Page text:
The crutch of our society is and will always be technology.  Trips like these always seem to make my love of the outdoors and technology go against each other in a weird battle of nature, water to be more specific, versus electronics. Most of the time due to lack of preparation, water wins.  Now I know there are some of you reading this thinking: “Bobby D. why don’t you just leave your phone in the truck?  Who are you calling on the river?”.  You people sicken me.  Not really, but how else am I going to shoot video, take pics and post videos directly to Twitter of Francisco jumping head first off a rope swing if I don’t have some electronics with me?  This time electronics won with the help of a transparent waterproof case that allowed me to shoot video without worry.  I don’t know what I would’ve done had I dropped into any deep water because I don’t think it floats, but I was at least safe if I went in the drink with it tucked away in the pocket of my shorts.

When you get about 20 minutes from the end of your trip, you’ll reach a point where you have to call back to NACK headquarters and tell them you’re almost finished so they can come and pick you up.  Now here’s where the no guide deal clashes with the crutch of technology and makes it essential to have at least one phone on the trip.  I found this assumption that at least one person would have a phone to be a little odd and found it even odder that it was up to us to call for pick up.  However, NACK does provide a “dry box” to each group for storage of phones, wallets, cameras and other electronics.  Our group did not get a dry box because we didn’t request one but this did not pose a problem because I had my phone sealed up & ready to rock at any given moment be it for video, pics or calling the chopper for extraction.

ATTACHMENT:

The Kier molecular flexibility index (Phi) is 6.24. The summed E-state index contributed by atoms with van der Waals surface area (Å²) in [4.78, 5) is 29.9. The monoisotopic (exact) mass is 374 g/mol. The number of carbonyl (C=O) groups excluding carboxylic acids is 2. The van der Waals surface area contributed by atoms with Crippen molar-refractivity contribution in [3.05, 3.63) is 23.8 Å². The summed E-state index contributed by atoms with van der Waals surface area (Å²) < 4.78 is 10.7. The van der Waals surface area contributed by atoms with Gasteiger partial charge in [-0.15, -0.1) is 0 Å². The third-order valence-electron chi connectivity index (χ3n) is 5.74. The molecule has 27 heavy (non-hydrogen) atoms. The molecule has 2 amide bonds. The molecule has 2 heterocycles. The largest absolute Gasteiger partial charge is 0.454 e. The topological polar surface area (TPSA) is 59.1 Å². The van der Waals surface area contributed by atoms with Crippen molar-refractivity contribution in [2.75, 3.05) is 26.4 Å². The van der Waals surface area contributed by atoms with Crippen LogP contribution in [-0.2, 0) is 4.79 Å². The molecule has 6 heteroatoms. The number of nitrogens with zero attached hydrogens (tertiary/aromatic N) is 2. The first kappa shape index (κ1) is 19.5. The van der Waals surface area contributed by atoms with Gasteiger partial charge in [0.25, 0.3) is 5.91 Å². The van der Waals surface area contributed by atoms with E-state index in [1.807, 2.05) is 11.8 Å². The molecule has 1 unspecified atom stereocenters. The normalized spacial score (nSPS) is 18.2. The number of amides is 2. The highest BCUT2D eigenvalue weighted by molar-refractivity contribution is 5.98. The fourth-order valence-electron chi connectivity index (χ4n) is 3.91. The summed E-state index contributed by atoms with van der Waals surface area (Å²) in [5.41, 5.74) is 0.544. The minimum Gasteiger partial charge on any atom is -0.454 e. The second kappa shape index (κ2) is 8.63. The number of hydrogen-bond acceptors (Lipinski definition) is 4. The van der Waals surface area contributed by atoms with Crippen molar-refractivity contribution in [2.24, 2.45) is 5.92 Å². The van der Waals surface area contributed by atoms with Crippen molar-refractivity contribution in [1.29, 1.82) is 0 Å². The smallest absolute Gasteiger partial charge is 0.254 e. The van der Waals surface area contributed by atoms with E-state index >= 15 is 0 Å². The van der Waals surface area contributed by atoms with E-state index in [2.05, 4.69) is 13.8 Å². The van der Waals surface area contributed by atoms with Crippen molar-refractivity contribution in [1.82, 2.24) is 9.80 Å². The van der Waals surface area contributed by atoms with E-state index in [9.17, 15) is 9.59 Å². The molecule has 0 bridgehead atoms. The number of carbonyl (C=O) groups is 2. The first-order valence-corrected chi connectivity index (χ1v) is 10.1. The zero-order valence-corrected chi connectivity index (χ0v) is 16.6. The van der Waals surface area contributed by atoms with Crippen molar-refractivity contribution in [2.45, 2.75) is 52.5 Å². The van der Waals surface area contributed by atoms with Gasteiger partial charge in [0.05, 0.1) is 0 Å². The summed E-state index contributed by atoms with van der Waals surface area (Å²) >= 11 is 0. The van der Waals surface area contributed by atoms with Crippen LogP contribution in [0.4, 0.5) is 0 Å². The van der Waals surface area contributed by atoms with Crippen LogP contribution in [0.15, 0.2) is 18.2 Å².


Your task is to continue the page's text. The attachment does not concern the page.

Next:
When you arrive back at the pickup spot your boats are loaded up and you’re shuttled back to NACK and your trip is over.  Now you’re going to be wet and your clothes are going to smell like the river, so bring a FULL change of clothes.  Unlike the larger whitewater guide services near the Ocoee, there are no showers available, so bring body spray or plan on going home and showering before going out to eat after this trip.

I think NACK is probably one of best things going around here as far as outdoor adventure services go.  This trip was so fun that it was stated by a couple of guys in my group that it’s only a matter of time before we all had our own kayaks.  Fortunately NACK also offers the shuttle service for people who bring their own boats  so you don’t have to worry about parking your own vehicle in the middle of nowhere for hours at a time.

Now do yourself a favor, check the weekend weather forecast, check out the NACK website  for details and float the Flint.


Bobby D.


5 Responses to NACK (North Alabama Canoe & Kayak)

  1. This event is easily one of the Top Ten experiences I have had since being in Huntsville. Great time all around!

  2. That looked like awesome fun!!!